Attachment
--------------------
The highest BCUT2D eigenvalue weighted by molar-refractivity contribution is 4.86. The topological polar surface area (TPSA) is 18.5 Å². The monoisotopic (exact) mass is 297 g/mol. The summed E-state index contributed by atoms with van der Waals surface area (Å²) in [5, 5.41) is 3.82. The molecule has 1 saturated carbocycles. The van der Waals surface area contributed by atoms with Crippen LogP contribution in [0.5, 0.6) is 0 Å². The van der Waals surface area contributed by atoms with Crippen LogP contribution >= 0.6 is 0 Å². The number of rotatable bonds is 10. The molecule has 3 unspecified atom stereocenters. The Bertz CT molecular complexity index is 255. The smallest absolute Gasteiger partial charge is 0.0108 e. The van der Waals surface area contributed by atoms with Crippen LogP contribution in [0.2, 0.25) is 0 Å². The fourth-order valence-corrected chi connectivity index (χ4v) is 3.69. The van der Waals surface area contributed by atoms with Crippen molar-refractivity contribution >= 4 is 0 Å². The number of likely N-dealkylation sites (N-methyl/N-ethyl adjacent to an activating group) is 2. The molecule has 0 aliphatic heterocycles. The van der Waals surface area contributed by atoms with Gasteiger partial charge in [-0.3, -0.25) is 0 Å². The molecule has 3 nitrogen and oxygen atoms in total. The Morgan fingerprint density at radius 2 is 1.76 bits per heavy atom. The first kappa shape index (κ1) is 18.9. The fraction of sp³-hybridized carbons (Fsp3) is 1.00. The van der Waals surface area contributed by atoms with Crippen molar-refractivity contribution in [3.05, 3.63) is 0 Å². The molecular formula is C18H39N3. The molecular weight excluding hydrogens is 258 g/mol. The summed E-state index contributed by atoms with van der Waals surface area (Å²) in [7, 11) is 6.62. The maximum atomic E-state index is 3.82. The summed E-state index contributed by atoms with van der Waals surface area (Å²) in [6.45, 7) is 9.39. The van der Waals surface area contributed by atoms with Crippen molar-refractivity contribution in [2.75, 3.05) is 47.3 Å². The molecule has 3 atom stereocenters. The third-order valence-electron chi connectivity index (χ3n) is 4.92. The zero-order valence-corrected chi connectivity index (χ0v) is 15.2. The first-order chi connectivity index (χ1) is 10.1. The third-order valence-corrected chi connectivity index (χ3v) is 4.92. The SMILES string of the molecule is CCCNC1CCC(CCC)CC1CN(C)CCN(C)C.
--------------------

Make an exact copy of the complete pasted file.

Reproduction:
The highest BCUT2D eigenvalue weighted by molar-refractivity contribution is 4.86. The topological polar surface area (TPSA) is 18.5 Å². The monoisotopic (exact) mass is 297 g/mol. The summed E-state index contributed by atoms with van der Waals surface area (Å²) in [5, 5.41) is 3.82. The molecule has 1 saturated carbocycles. The van der Waals surface area contributed by atoms with Crippen LogP contribution in [0.5, 0.6) is 0 Å². The van der Waals surface area contributed by atoms with Crippen LogP contribution >= 0.6 is 0 Å². The number of rotatable bonds is 10. The molecule has 3 unspecified atom stereocenters. The Bertz CT molecular complexity index is 255. The smallest absolute Gasteiger partial charge is 0.0108 e. The van der Waals surface area contributed by atoms with Crippen LogP contribution in [0.2, 0.25) is 0 Å². The fourth-order valence-corrected chi connectivity index (χ4v) is 3.69. The van der Waals surface area contributed by atoms with Crippen molar-refractivity contribution >= 4 is 0 Å². The number of likely N-dealkylation sites (N-methyl/N-ethyl adjacent to an activating group) is 2. The molecule has 0 aliphatic heterocycles. The van der Waals surface area contributed by atoms with Gasteiger partial charge in [-0.3, -0.25) is 0 Å². The molecule has 3 nitrogen and oxygen atoms in total. The Morgan fingerprint density at radius 2 is 1.76 bits per heavy atom. The first kappa shape index (κ1) is 18.9. The fraction of sp³-hybridized carbons (Fsp3) is 1.00. The van der Waals surface area contributed by atoms with Crippen molar-refractivity contribution in [3.05, 3.63) is 0 Å². The molecular formula is C18H39N3. The molecular weight excluding hydrogens is 258 g/mol. The summed E-state index contributed by atoms with van der Waals surface area (Å²) in [7, 11) is 6.62. The maximum atomic E-state index is 3.82. The summed E-state index contributed by atoms with van der Waals surface area (Å²) in [6.45, 7) is 9.39. The van der Waals surface area contributed by atoms with Crippen molar-refractivity contribution in [2.75, 3.05) is 47.3 Å². The molecule has 3 atom stereocenters. The third-order valence-electron chi connectivity index (χ3n) is 4.92. The zero-order valence-corrected chi connectivity index (χ0v) is 15.2. The first-order chi connectivity index (χ1) is 10.1. The third-order valence-corrected chi connectivity index (χ3v) is 4.92. The SMILES string of the molecule is CCCNC1CCC(CCC)CC1CN(C)CCN(C)C.